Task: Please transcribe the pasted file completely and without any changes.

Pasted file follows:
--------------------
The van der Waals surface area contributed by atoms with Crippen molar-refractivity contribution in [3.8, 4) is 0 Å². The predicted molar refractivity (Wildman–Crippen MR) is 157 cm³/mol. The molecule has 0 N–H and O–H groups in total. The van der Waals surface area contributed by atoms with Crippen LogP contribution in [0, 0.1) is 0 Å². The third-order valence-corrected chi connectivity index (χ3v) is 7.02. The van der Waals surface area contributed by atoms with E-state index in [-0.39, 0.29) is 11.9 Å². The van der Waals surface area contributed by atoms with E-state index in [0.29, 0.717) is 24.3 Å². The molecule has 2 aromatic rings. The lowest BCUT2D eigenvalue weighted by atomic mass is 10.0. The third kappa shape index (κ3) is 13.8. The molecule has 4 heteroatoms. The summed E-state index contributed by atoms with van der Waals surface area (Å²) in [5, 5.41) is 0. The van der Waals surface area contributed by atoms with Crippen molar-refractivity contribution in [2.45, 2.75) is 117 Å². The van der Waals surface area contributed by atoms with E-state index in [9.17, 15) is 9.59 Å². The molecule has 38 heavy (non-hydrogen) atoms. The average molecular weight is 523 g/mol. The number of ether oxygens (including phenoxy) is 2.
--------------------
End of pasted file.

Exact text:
The van der Waals surface area contributed by atoms with Crippen molar-refractivity contribution in [3.8, 4) is 0 Å². The predicted molar refractivity (Wildman–Crippen MR) is 157 cm³/mol. The molecule has 0 N–H and O–H groups in total. The van der Waals surface area contributed by atoms with Crippen LogP contribution in [0, 0.1) is 0 Å². The third-order valence-corrected chi connectivity index (χ3v) is 7.02. The van der Waals surface area contributed by atoms with E-state index in [-0.39, 0.29) is 11.9 Å². The van der Waals surface area contributed by atoms with E-state index in [0.29, 0.717) is 24.3 Å². The molecule has 2 aromatic rings. The lowest BCUT2D eigenvalue weighted by atomic mass is 10.0. The third kappa shape index (κ3) is 13.8. The molecule has 4 heteroatoms. The summed E-state index contributed by atoms with van der Waals surface area (Å²) in [5, 5.41) is 0. The van der Waals surface area contributed by atoms with Crippen molar-refractivity contribution in [2.45, 2.75) is 117 Å². The van der Waals surface area contributed by atoms with E-state index in [9.17, 15) is 9.59 Å². The molecule has 38 heavy (non-hydrogen) atoms. The average molecular weight is 523 g/mol. The number of ether oxygens (including phenoxy) is 2.